Tag Archives | education

Annual State of Education Report (ASER) 2012

Pratham’s Annual State of Education Report (aka ASER) for 2012 is out. You’ll find it here. Odds are you have an allergy towards massive PDF documents or you are the quintessential procrastinator. So what’s a man to do? Well… you wait for the good Krupakar Manukonda to read the report and start tweeting. Update: he has started […]

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Naandi-powered midday meals in Orissa's Keonjhar district (Pic: courtesy bizodisha.com)

A development economist’s journey to parallel social entrepreneur

[Editor’s Note: The publishing delay of this post is a deeply personal reminder on the need for an “editor” hat — even for a one-person blogging organization. A partial defense for why this post underwent a *10 month* gestation period can be found here. If you agree that I’ve indulged in adequate self-flagellation, I’ll move on […]

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Aspiring MBA students in urban India (Pic: courtesy mbaindia.net)

Ten Tips for Indian Edupreneurs

[Editor’s Note: Srikanth Jadcherla is the CEO of California and Bangalore-based Seer Akademi, a higher education online-offline startup bringing US-style Masters degree programs and UC-Berkeley’s continuing education program to Indian students. Jadcherla undertook a staggering 3-year journey across 250+ engineering colleges across India as part of  Seer Akademi. In this guest post, which reads part […]

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Most schools in India DO NOT look like this!

PPP in Education and other Insights from Krupakar Manukonda

Yesterday, just as I was getting off the Twitter grid, saw this tweet from Nitin Pai: The good @Krupakar_m is on a roll tweeting about education. Check out his tweets. April 3, 2012 4:09 pm via Twitter for MacReplyRetweetFavorite @acorn Nitin Pai I returned to Krupakar Marukonda‘s timeline a few hours later and I’m so […]

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Ethiopian Immigrants Waiting In A Camp Before Immigrating To Israel (Pic: courtesy www.israelimages.com)

Operation Magic Carpet and what it can teach us about reengineering education

In Abhijit Banerjee and Esther Duflo’s book Poor Economics, they describe a remarkable social experiment which demonstrates that making sure every child learns the basics well in school is not only possible, it is in fact fairly easy (even in the most adverse conditions), as long as one focuses on doing exactly that, and nothing […]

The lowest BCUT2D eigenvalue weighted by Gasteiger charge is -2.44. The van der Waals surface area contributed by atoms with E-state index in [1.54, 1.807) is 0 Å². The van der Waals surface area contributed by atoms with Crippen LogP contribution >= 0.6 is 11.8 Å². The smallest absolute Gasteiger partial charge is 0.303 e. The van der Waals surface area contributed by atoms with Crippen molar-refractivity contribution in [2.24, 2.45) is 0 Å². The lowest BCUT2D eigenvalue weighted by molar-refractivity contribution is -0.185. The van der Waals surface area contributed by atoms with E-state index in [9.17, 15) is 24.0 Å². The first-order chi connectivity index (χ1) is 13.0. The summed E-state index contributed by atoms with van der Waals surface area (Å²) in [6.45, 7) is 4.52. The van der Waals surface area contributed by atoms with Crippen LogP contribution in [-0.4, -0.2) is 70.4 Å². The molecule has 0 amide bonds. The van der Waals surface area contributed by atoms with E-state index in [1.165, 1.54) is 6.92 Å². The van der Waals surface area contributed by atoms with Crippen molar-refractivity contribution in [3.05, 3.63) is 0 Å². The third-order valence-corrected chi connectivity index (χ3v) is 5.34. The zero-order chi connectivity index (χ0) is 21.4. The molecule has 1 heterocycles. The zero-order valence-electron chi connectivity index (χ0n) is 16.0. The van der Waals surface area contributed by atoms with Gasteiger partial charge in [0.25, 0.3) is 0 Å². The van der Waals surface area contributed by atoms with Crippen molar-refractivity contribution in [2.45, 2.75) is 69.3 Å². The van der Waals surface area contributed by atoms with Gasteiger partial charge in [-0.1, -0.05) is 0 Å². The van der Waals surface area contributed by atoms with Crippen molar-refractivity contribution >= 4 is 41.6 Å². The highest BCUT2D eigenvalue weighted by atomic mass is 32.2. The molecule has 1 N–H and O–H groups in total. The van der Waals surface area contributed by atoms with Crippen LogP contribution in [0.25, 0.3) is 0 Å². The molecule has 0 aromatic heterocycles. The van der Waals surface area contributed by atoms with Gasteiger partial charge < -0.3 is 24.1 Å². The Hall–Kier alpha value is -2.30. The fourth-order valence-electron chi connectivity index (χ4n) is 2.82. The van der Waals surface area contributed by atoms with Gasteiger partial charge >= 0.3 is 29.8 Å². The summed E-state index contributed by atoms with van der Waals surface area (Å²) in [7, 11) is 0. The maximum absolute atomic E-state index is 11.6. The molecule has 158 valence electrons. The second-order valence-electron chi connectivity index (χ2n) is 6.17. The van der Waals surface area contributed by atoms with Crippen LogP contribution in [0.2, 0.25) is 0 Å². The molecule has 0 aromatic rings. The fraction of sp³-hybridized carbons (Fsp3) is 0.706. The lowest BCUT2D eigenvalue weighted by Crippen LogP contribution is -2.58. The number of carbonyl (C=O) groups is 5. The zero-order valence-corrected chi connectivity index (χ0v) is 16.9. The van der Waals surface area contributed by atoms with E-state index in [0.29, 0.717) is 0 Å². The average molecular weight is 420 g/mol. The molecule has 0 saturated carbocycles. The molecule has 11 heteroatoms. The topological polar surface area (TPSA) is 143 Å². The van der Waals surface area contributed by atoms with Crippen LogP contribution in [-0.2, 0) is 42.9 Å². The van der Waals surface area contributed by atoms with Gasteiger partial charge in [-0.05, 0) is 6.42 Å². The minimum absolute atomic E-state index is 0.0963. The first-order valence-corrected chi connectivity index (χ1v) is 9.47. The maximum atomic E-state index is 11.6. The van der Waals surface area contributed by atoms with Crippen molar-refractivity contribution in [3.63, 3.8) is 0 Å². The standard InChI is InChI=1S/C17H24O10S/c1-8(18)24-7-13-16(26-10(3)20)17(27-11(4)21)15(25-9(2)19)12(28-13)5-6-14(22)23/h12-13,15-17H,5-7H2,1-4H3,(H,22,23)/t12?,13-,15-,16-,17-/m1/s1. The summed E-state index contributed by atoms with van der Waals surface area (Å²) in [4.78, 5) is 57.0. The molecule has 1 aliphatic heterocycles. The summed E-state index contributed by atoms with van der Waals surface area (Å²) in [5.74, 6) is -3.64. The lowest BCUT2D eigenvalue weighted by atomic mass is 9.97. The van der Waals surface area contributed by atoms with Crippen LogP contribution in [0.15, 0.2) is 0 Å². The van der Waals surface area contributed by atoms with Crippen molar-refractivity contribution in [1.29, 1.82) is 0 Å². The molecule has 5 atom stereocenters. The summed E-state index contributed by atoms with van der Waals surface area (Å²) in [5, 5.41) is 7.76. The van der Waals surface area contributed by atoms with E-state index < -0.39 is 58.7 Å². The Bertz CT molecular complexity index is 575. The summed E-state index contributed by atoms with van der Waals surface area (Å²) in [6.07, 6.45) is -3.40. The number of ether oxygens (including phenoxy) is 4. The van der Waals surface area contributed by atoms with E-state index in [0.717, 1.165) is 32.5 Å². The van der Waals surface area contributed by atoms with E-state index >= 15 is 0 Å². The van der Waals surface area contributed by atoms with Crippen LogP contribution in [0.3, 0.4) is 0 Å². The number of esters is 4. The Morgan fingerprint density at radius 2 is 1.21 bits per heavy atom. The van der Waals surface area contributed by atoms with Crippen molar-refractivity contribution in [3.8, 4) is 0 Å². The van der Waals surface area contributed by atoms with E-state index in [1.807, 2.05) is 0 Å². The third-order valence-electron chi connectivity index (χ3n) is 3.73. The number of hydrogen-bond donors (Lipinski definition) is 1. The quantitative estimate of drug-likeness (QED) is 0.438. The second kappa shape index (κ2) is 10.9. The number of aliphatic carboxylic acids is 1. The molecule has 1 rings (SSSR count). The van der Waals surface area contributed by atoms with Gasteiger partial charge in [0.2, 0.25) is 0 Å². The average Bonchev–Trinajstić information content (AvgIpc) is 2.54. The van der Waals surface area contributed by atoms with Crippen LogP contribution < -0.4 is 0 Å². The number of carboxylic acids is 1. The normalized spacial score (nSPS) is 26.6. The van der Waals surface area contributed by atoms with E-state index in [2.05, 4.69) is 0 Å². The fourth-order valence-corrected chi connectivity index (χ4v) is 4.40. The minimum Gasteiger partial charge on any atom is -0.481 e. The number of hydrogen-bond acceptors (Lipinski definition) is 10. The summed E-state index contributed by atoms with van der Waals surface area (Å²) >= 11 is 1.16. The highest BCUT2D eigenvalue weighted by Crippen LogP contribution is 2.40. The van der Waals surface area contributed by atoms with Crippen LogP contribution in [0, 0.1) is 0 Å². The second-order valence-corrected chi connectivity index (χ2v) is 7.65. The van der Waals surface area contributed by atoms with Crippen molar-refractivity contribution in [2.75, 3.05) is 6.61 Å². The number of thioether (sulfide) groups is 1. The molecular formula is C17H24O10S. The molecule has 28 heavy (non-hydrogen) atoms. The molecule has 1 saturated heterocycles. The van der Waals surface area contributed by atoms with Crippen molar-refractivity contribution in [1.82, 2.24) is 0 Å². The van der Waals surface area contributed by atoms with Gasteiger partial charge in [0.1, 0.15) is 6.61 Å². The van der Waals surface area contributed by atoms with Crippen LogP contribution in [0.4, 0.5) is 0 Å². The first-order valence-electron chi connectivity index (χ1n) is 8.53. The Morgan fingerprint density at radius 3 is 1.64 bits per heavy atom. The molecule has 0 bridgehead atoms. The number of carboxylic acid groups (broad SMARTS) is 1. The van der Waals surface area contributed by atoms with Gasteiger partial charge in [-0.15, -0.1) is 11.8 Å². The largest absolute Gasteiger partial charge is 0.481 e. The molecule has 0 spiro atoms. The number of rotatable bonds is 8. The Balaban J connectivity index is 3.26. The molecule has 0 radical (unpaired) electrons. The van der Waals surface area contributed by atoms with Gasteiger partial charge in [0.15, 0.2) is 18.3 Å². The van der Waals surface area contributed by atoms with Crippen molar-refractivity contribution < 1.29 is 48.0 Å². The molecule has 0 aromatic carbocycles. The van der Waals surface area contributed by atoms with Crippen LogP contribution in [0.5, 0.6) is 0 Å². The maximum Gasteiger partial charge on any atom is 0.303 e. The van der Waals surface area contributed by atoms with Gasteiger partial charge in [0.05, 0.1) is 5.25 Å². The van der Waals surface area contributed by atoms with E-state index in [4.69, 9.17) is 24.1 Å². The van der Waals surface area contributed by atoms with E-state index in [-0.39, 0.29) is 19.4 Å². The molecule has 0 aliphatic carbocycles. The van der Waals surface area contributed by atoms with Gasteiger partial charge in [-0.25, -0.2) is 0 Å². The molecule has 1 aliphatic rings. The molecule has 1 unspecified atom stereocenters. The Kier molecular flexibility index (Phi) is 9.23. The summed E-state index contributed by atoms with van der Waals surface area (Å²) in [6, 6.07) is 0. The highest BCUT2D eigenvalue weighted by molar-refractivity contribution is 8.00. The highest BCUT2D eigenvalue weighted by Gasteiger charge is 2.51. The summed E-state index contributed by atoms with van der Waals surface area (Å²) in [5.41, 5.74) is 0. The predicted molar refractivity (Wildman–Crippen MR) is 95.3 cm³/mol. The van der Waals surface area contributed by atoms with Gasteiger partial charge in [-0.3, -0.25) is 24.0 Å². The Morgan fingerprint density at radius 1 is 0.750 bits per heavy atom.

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Elitist School Systems – teachers with high ambition and parents with low expectations (double-whammy)

[Editor’s Note: This is the sixth in a series of excerpts from chapter 4 (education policy) of Abhijit Banerjee and Esther Duflo’s Poor Economics.] Parents are not alone in focusing their expectations on success at the graduation exam: The whole education system colludes with them. The curriculum and organization of schools often date back to […]

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The Supply Demand Wars in Education Policy – Part 2

[Editor’s Note: This post is the second in a series of six excerpts from Abhijit Banerjee and Esther Duflo’s Poor Economics, specifically from chapter 4 (on education policy) – Top of the Class. Part 1 provided the supply-wallahs perspective. This excerpt provides the demand-wallahs perspective.] The Demand Wallahs’ Case For the “demand wallahs”, a set of […]

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A smiling Mahadevi: one of the 1000+ Help A Child scholarship recipients.

Somaiya Trust’s Help-A-Child scholarship for college students

[Editor’s Note: A retweet in my Twitter stream took me to Andrea McLeod’s profile where I learned that she manages the fundraising and communication functions at Mumbai-based Somaiya Trust. A few tweets and DM’s later, Andrea and I got on the phone for a quick chat about Help A Child – Somaiya Trust’s scholarship program for […]

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Pic: courtesy forbes.com

Boiling the social enterprise ocean

[Editor’s Note: Alternate title for this post: What this blog is about (Version 2.0).] Two months into my new gig, my view into the world of social enterprises is getting a little crisper. While it’s still a vast ocean, my method to navigate the waters has become more deterministic. There’s no danger of boiling the […]

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